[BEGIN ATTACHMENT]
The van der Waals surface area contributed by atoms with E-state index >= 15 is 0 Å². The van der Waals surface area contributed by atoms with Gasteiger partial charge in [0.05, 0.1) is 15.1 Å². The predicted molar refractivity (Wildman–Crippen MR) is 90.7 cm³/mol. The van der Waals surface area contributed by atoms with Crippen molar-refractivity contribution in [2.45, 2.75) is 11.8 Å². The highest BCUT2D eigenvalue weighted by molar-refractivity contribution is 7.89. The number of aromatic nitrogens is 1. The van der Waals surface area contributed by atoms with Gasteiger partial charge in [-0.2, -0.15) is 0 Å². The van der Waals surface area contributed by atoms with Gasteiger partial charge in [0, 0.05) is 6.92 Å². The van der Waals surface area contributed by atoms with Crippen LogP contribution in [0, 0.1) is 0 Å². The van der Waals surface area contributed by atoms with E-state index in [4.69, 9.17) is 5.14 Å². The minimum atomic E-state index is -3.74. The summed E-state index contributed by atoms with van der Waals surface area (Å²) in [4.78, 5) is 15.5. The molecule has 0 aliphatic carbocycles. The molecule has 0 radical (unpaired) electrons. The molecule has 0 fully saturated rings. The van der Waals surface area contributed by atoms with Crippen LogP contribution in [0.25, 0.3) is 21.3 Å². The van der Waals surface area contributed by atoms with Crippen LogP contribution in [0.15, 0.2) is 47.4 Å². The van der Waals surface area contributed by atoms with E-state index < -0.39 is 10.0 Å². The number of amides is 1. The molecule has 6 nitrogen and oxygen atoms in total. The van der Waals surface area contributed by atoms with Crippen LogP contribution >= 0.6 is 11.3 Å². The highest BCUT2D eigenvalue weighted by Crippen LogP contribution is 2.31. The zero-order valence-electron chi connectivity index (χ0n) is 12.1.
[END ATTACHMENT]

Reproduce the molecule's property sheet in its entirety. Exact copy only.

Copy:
The van der Waals surface area contributed by atoms with E-state index >= 15 is 0 Å². The van der Waals surface area contributed by atoms with Gasteiger partial charge in [0.05, 0.1) is 15.1 Å². The predicted molar refractivity (Wildman–Crippen MR) is 90.7 cm³/mol. The van der Waals surface area contributed by atoms with Crippen molar-refractivity contribution in [2.45, 2.75) is 11.8 Å². The highest BCUT2D eigenvalue weighted by molar-refractivity contribution is 7.89. The number of aromatic nitrogens is 1. The van der Waals surface area contributed by atoms with Gasteiger partial charge in [-0.2, -0.15) is 0 Å². The van der Waals surface area contributed by atoms with Gasteiger partial charge in [0, 0.05) is 6.92 Å². The van der Waals surface area contributed by atoms with Crippen LogP contribution in [0, 0.1) is 0 Å². The van der Waals surface area contributed by atoms with E-state index in [4.69, 9.17) is 5.14 Å². The minimum atomic E-state index is -3.74. The summed E-state index contributed by atoms with van der Waals surface area (Å²) in [4.78, 5) is 15.5. The molecule has 0 aliphatic carbocycles. The molecule has 0 radical (unpaired) electrons. The molecule has 0 fully saturated rings. The van der Waals surface area contributed by atoms with Crippen LogP contribution in [0.25, 0.3) is 21.3 Å². The van der Waals surface area contributed by atoms with Crippen LogP contribution in [0.15, 0.2) is 47.4 Å². The van der Waals surface area contributed by atoms with E-state index < -0.39 is 10.0 Å². The number of amides is 1. The molecule has 6 nitrogen and oxygen atoms in total. The van der Waals surface area contributed by atoms with Crippen LogP contribution >= 0.6 is 11.3 Å². The highest BCUT2D eigenvalue weighted by Crippen LogP contribution is 2.31. The zero-order valence-electron chi connectivity index (χ0n) is 12.1.